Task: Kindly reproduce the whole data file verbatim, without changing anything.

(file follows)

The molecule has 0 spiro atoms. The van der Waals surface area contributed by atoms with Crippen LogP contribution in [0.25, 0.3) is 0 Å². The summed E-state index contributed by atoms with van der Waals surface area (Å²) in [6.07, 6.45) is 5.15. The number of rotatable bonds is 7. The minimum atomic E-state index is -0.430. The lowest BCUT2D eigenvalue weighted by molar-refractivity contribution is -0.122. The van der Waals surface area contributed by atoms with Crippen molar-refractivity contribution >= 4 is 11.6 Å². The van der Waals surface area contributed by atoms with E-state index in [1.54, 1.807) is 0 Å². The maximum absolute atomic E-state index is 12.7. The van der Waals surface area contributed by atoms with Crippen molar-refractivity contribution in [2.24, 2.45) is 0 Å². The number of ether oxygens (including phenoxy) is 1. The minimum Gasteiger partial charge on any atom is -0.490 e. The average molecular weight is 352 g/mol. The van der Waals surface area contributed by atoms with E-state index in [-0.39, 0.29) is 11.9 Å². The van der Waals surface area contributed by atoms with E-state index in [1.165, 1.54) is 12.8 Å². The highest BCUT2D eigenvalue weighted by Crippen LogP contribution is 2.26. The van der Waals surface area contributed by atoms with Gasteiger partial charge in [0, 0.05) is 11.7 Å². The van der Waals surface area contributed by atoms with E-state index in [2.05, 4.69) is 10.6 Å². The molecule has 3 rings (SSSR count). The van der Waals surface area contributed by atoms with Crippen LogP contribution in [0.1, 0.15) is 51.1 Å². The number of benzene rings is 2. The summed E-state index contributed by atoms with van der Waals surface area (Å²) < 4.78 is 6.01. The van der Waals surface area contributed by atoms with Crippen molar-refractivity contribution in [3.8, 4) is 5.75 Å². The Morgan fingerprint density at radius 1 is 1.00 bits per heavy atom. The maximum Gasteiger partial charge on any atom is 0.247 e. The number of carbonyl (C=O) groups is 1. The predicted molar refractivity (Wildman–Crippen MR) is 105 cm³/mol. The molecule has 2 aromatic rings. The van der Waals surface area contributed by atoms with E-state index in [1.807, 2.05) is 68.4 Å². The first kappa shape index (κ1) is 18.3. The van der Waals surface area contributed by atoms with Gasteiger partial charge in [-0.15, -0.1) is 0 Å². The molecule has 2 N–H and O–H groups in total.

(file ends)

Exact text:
The molecule has 0 spiro atoms. The van der Waals surface area contributed by atoms with Crippen LogP contribution in [0.25, 0.3) is 0 Å². The summed E-state index contributed by atoms with van der Waals surface area (Å²) in [6.07, 6.45) is 5.15. The number of rotatable bonds is 7. The minimum atomic E-state index is -0.430. The lowest BCUT2D eigenvalue weighted by molar-refractivity contribution is -0.122. The van der Waals surface area contributed by atoms with Crippen molar-refractivity contribution >= 4 is 11.6 Å². The van der Waals surface area contributed by atoms with E-state index in [1.54, 1.807) is 0 Å². The maximum absolute atomic E-state index is 12.7. The van der Waals surface area contributed by atoms with Crippen molar-refractivity contribution in [2.24, 2.45) is 0 Å². The number of ether oxygens (including phenoxy) is 1. The minimum Gasteiger partial charge on any atom is -0.490 e. The average molecular weight is 352 g/mol. The van der Waals surface area contributed by atoms with E-state index in [-0.39, 0.29) is 11.9 Å². The van der Waals surface area contributed by atoms with E-state index in [1.165, 1.54) is 12.8 Å². The highest BCUT2D eigenvalue weighted by Crippen LogP contribution is 2.26. The van der Waals surface area contributed by atoms with Gasteiger partial charge in [0, 0.05) is 11.7 Å². The van der Waals surface area contributed by atoms with E-state index in [2.05, 4.69) is 10.6 Å². The molecule has 3 rings (SSSR count). The van der Waals surface area contributed by atoms with Crippen LogP contribution in [0.1, 0.15) is 51.1 Å². The number of benzene rings is 2. The summed E-state index contributed by atoms with van der Waals surface area (Å²) < 4.78 is 6.01. The van der Waals surface area contributed by atoms with Crippen molar-refractivity contribution in [3.8, 4) is 5.75 Å². The Morgan fingerprint density at radius 1 is 1.00 bits per heavy atom. The maximum Gasteiger partial charge on any atom is 0.247 e. The number of carbonyl (C=O) groups is 1. The predicted molar refractivity (Wildman–Crippen MR) is 105 cm³/mol. The molecule has 2 aromatic rings. The van der Waals surface area contributed by atoms with E-state index in [1.807, 2.05) is 68.4 Å². The first kappa shape index (κ1) is 18.3. The van der Waals surface area contributed by atoms with Gasteiger partial charge in [-0.15, -0.1) is 0 Å². The molecule has 2 N–H and O–H groups in total.